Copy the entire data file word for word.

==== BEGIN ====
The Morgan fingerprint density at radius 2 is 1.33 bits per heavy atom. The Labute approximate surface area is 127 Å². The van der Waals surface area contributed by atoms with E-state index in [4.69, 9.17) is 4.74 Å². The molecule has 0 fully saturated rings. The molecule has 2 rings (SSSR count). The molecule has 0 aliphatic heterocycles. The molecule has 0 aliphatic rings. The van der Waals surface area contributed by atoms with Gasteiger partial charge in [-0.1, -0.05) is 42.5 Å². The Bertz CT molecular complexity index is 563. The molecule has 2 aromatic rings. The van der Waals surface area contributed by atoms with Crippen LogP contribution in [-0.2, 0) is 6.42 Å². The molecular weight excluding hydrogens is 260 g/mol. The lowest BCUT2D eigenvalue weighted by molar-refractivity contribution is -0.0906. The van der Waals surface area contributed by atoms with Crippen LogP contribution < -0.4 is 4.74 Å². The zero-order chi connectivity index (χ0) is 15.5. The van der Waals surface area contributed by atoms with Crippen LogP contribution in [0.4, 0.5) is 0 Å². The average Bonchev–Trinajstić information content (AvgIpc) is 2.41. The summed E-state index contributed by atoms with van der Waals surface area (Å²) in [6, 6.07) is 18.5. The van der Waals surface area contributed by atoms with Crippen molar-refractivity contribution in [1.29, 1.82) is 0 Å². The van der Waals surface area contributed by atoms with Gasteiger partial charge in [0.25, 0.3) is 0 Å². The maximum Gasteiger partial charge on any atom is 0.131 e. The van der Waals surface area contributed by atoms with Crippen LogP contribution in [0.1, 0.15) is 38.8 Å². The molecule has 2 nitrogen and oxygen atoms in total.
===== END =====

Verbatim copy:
The Morgan fingerprint density at radius 2 is 1.33 bits per heavy atom. The Labute approximate surface area is 127 Å². The van der Waals surface area contributed by atoms with E-state index in [4.69, 9.17) is 4.74 Å². The molecule has 0 fully saturated rings. The molecule has 2 rings (SSSR count). The molecule has 0 aliphatic heterocycles. The molecule has 0 aliphatic rings. The van der Waals surface area contributed by atoms with Gasteiger partial charge in [-0.1, -0.05) is 42.5 Å². The Bertz CT molecular complexity index is 563. The molecule has 2 aromatic rings. The van der Waals surface area contributed by atoms with Crippen LogP contribution in [-0.2, 0) is 6.42 Å². The molecular weight excluding hydrogens is 260 g/mol. The lowest BCUT2D eigenvalue weighted by molar-refractivity contribution is -0.0906. The van der Waals surface area contributed by atoms with Crippen LogP contribution < -0.4 is 4.74 Å². The zero-order chi connectivity index (χ0) is 15.5. The van der Waals surface area contributed by atoms with Crippen LogP contribution in [0.4, 0.5) is 0 Å². The average Bonchev–Trinajstić information content (AvgIpc) is 2.41. The summed E-state index contributed by atoms with van der Waals surface area (Å²) in [6, 6.07) is 18.5. The van der Waals surface area contributed by atoms with Crippen molar-refractivity contribution in [1.29, 1.82) is 0 Å². The van der Waals surface area contributed by atoms with Gasteiger partial charge in [0.25, 0.3) is 0 Å². The maximum Gasteiger partial charge on any atom is 0.131 e. The van der Waals surface area contributed by atoms with Crippen LogP contribution in [0.1, 0.15) is 38.8 Å². The molecule has 2 nitrogen and oxygen atoms in total.